The Non-Amyloid-β Component of Alzheimer’s Disease Plaque Amyloid: Comparative Analysis Suggests a Normal Function as a Synaptic Plasticizer

  • Julia M. George
  • David F. Clayton
Part of the GWUMC Department of Biochemistry and Molecular Biology Annual Spring Symposia book series (GWUN)


A second intrinsic peptide component of Alzheimer’s Disease amyloid has recently been identified and called the “Non-Amyloid-β Component” (NAC)1. The peptide’s precursor (NACP) is the homologue of a brain-specific presynaptic protein of unknown function, identified independently in at least four other laboratories. The first report of this protein was in 1988 by Maroteaux et al.2, who identified it as a component enriched in a biochemical preparation of synaptic vesicles from the electric organ of Torpedo. Later, they cloned related sequences from the rat, and showed them to be enriched in telencephalic regions of the rat brain3. They originally termed this protein “synuclein,” although early evidence for nuclear localization2 has yet to be corroborated. Nakajo and colleagues identified a closely-related protein, first in bovine brain4 and then from rats5. They showed this protein to be phosphorylated on serine residues, and have suggested it is also phosphorylated on tyrosine6; they named the protein Phosphoneuroprotein-14-kDa (PNP-14). More recently, Jakes et al.7, using an antibody originally raised against paired helical filaments, detected two forms of the same human protein, one more closely related to PNP-14 and the other more related to the original synuclein. Consistent among all these reports has been the observation that the protein(s) is especially abundant in the telencephalon (especially the hippocampus) where it is distinctly enriched in presynaptic elements2, 7–10.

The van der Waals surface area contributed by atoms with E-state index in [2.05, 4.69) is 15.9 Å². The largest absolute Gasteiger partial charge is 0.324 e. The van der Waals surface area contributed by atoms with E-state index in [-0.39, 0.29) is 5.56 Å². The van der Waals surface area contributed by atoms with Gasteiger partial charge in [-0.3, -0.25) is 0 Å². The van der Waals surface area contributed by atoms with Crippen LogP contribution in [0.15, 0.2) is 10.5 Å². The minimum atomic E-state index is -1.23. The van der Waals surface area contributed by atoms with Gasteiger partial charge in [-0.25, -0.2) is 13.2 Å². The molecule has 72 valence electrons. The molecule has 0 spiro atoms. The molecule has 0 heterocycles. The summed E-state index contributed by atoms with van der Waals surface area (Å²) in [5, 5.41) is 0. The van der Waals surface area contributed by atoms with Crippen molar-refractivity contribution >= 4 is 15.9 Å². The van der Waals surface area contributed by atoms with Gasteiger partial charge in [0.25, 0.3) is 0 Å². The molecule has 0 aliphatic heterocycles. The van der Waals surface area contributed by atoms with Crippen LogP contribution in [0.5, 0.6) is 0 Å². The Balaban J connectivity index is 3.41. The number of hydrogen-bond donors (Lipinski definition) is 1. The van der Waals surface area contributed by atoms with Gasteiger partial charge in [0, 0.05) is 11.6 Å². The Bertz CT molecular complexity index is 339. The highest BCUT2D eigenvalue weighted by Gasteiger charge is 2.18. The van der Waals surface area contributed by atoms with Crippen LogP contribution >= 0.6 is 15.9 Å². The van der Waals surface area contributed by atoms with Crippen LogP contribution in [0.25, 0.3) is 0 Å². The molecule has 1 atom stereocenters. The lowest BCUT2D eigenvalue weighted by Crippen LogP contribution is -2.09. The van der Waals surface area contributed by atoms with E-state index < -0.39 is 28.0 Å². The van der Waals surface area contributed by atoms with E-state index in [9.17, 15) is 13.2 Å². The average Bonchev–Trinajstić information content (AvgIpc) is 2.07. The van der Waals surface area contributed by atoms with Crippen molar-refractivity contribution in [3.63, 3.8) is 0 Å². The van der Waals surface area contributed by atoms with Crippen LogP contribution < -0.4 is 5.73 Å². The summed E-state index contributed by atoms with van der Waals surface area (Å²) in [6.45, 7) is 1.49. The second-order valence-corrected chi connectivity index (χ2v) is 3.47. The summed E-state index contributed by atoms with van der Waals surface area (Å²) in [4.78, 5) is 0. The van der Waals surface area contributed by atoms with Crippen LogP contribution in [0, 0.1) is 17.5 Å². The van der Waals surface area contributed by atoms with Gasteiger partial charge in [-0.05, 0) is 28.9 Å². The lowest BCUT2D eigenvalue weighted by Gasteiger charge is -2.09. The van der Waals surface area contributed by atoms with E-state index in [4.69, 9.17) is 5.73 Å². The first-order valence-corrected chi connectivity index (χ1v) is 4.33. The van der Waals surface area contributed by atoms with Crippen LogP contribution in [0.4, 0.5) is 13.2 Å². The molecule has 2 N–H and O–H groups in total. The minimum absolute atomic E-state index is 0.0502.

Amyloid Fibril Zebra Finch Electric Organ Paired Helical Filament Song Learning 
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Copyright information

© Springer Science+Business Media New York 1996

Authors and Affiliations

  • Julia M. George
    • 1
  • David F. Clayton
    • 1
  1. 1.Department of Cell & Structural Biology and The Beckman InstituteUniversity of IllinoisUrbanaUSA

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